Wright, Matthew matt@cnmat.berkeley.edu
Freed, Adrian adrian@cnmat.berkeley.edu

Center for New Music and Audio Technologies
1750 Arch Street
Berkeley, CA 94709
phone (510) 643-9990, fax (510) 642-7918

ICMC 1997 Short Paper Proposal

OpenSound Control: A New Protocol for Communicating with Sound Synthesizers

Keywords: Protocol - synthesis control, MIDI

Content Area: Other: Sound Synthesis Control

Resources required: Overhead projector

A better integration of computers, controllers and sound synthesizers will lead to lower costs, increased reliability, greater user convenience, and more reactive musical control. The prevailing technologies to interconnect these elements are high-speed bus (motherboard or PCI), operating system interface (software synthesis), or medium-speed serial LAN (Firewire, USB, fast ethernet). It is easy to adapt MIDI streams to this new communication substrate. To do so needlessly discards new potential and perpetuates MIDI's well-documented flaws. Instead we have designed a new protocol optimized for modern transport technologies.

OpenSound Control is an open, efficient, transport-independent, message-based protocol developed for communication among computers, sound synthesizers, and other multimedia devices. OpenSound Control is a machine and operating system neutral protocol and readily implementable on constrained, embedded systems. Numeric data are encoded using native machine representations of 32-bit big-endian twos-complement integers and IEEE floating point numbers, with all data aligned on 4-byte boundaries.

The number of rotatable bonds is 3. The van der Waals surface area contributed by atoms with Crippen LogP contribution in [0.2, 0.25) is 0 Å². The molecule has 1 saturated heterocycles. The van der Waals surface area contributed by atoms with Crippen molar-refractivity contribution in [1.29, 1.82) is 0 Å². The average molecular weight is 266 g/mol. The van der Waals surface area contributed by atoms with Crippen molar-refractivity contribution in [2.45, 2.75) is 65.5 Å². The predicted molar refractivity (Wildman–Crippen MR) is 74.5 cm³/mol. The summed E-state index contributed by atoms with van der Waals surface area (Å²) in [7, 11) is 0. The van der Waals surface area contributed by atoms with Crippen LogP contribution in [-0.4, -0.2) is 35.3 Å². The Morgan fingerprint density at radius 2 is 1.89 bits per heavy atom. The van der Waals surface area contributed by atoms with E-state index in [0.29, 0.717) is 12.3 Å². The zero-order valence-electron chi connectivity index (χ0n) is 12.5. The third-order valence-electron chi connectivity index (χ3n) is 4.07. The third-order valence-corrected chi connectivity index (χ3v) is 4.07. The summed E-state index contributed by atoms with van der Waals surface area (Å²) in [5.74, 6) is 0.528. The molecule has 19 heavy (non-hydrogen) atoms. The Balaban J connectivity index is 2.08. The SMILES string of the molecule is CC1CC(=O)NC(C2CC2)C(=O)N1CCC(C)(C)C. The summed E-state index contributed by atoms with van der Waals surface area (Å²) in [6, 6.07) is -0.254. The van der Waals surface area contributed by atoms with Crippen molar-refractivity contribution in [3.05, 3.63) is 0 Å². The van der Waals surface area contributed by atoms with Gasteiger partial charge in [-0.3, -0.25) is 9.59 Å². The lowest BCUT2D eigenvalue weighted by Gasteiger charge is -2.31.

OpenSound Control parameters are sent to a hierarchically addressed set of dynamic objects that include, for example, synthesis voices, output channels, and a memory manager. Parameters are addressed to a feature of a particular object or set of objects through a hierarchical namespace similar to URL notation, e.g., /voices/drone-b/resonators/3/set-Q. Groups of synthesizer objects may be addressed collectively via a pattern-matching syntax similar to UNIX shell file name "globbing", e.g., /voices/drone-*/resonators/2/set-Q. This open-ended mechanism avoids the addressing limitations inherent in protocols such as MIDI that rely on short fixed length bit fields. Our experience is that with modern transport technologies and careful programming, this addressing scheme incurs no significant performance penalty either in network bandwidth utilization or in message processing.

An atomic OpenSound Control packet may contain multiple commands, specifying parameter changes to be interpreted concurrently. Messages contain time tags, to allow receiving synthesizers to eliminate jitter introduced during packet transport by resynchronizing with bounded latency.

OpenSound Control is bidirectional, with synthesizers able to send messages back to controlling processes. An address that ends with a trailing slash is a query to the synthesis system asking for the list of addresses underneath the given node. Other messages query objects for information on their current state such as: "how much memory is free?" Some queries are requests for human-readable documentation about a particular object or feature, and return the URL of a WWW page with the appropriate information. This allows for "hot-plugging" extensible synthesis resources and internetworked multimedia applications.

We deliberately avoid proscribing a pitch model or note model and the protocol may be therefore considered musically neutral. We do however propose a standard set of perceptually motivated names and units for uncontroversial control parameters.

The paper will conclude with detailed description of protocol implementation using ethernet, bus, and operating system transportation with a high performance realtime software synthesizer.